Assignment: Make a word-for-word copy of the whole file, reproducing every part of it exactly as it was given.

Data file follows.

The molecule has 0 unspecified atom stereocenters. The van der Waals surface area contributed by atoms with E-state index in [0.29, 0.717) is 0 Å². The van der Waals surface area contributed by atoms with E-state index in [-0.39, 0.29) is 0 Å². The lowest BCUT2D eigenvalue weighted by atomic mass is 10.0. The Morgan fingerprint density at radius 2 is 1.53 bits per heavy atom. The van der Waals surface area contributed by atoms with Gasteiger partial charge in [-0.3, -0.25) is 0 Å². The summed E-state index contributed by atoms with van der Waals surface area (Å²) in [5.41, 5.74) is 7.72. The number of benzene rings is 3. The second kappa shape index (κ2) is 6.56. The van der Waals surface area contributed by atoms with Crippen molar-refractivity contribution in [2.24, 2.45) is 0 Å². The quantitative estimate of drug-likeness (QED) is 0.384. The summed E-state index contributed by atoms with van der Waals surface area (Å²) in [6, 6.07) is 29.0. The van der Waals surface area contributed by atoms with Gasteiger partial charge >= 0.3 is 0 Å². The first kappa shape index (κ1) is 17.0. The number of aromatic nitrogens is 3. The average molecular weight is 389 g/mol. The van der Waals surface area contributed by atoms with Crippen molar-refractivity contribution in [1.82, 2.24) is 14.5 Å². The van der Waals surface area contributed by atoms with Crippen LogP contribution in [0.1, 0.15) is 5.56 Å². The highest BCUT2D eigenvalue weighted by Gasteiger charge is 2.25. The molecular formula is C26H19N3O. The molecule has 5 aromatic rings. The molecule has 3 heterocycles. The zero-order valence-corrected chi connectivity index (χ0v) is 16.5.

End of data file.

The molecule has 0 unspecified atom stereocenters. The van der Waals surface area contributed by atoms with E-state index in [0.29, 0.717) is 0 Å². The van der Waals surface area contributed by atoms with E-state index in [-0.39, 0.29) is 0 Å². The lowest BCUT2D eigenvalue weighted by atomic mass is 10.0. The Morgan fingerprint density at radius 2 is 1.53 bits per heavy atom. The van der Waals surface area contributed by atoms with Gasteiger partial charge in [-0.3, -0.25) is 0 Å². The summed E-state index contributed by atoms with van der Waals surface area (Å²) in [5.41, 5.74) is 7.72. The number of benzene rings is 3. The second kappa shape index (κ2) is 6.56. The van der Waals surface area contributed by atoms with Crippen molar-refractivity contribution in [2.24, 2.45) is 0 Å². The quantitative estimate of drug-likeness (QED) is 0.384. The summed E-state index contributed by atoms with van der Waals surface area (Å²) in [6, 6.07) is 29.0. The van der Waals surface area contributed by atoms with Gasteiger partial charge >= 0.3 is 0 Å². The first kappa shape index (κ1) is 17.0. The number of aromatic nitrogens is 3. The average molecular weight is 389 g/mol. The van der Waals surface area contributed by atoms with Crippen molar-refractivity contribution in [1.82, 2.24) is 14.5 Å². The van der Waals surface area contributed by atoms with Crippen LogP contribution in [0.1, 0.15) is 5.56 Å². The highest BCUT2D eigenvalue weighted by Gasteiger charge is 2.25. The molecular formula is C26H19N3O. The molecule has 5 aromatic rings. The molecule has 3 heterocycles. The zero-order valence-corrected chi connectivity index (χ0v) is 16.5.